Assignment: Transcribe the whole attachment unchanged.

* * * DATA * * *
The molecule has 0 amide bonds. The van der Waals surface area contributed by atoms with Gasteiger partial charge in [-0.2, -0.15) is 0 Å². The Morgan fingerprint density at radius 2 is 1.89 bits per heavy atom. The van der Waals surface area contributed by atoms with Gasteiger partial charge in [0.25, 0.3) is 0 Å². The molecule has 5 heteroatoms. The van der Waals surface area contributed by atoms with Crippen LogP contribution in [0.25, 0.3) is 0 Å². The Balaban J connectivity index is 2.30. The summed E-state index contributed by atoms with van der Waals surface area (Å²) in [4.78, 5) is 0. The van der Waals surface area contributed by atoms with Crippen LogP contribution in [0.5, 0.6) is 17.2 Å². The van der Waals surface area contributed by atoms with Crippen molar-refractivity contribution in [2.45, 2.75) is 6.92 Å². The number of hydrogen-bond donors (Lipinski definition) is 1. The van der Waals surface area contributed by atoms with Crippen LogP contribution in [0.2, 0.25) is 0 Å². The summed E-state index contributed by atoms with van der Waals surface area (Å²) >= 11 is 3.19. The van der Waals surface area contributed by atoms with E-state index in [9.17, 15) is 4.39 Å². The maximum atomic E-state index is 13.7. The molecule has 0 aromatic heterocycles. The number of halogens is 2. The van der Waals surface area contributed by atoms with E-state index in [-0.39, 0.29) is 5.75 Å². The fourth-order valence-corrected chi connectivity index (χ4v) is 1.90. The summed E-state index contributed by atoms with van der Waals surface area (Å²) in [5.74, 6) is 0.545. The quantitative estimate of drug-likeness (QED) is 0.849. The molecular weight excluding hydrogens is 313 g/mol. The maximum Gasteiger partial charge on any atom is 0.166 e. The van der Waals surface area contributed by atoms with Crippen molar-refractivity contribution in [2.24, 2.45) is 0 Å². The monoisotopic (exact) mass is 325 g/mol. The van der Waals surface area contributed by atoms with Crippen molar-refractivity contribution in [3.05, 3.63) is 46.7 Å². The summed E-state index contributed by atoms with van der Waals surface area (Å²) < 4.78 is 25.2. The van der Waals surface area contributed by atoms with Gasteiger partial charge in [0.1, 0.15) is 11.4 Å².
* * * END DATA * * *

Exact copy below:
The molecule has 0 amide bonds. The van der Waals surface area contributed by atoms with Gasteiger partial charge in [-0.2, -0.15) is 0 Å². The Morgan fingerprint density at radius 2 is 1.89 bits per heavy atom. The van der Waals surface area contributed by atoms with Gasteiger partial charge in [0.25, 0.3) is 0 Å². The molecule has 5 heteroatoms. The van der Waals surface area contributed by atoms with Crippen LogP contribution in [0.25, 0.3) is 0 Å². The Balaban J connectivity index is 2.30. The summed E-state index contributed by atoms with van der Waals surface area (Å²) in [4.78, 5) is 0. The van der Waals surface area contributed by atoms with Crippen LogP contribution in [0.5, 0.6) is 17.2 Å². The van der Waals surface area contributed by atoms with Crippen molar-refractivity contribution in [2.45, 2.75) is 6.92 Å². The number of hydrogen-bond donors (Lipinski definition) is 1. The van der Waals surface area contributed by atoms with Crippen LogP contribution in [0.2, 0.25) is 0 Å². The summed E-state index contributed by atoms with van der Waals surface area (Å²) >= 11 is 3.19. The van der Waals surface area contributed by atoms with E-state index in [9.17, 15) is 4.39 Å². The maximum atomic E-state index is 13.7. The molecule has 0 aromatic heterocycles. The number of halogens is 2. The van der Waals surface area contributed by atoms with E-state index in [-0.39, 0.29) is 5.75 Å². The fourth-order valence-corrected chi connectivity index (χ4v) is 1.90. The summed E-state index contributed by atoms with van der Waals surface area (Å²) in [5.74, 6) is 0.545. The quantitative estimate of drug-likeness (QED) is 0.849. The molecular weight excluding hydrogens is 313 g/mol. The maximum Gasteiger partial charge on any atom is 0.166 e. The van der Waals surface area contributed by atoms with Crippen molar-refractivity contribution in [2.24, 2.45) is 0 Å². The monoisotopic (exact) mass is 325 g/mol. The van der Waals surface area contributed by atoms with Crippen molar-refractivity contribution in [3.05, 3.63) is 46.7 Å². The summed E-state index contributed by atoms with van der Waals surface area (Å²) < 4.78 is 25.2. The van der Waals surface area contributed by atoms with Gasteiger partial charge in [0.1, 0.15) is 11.4 Å².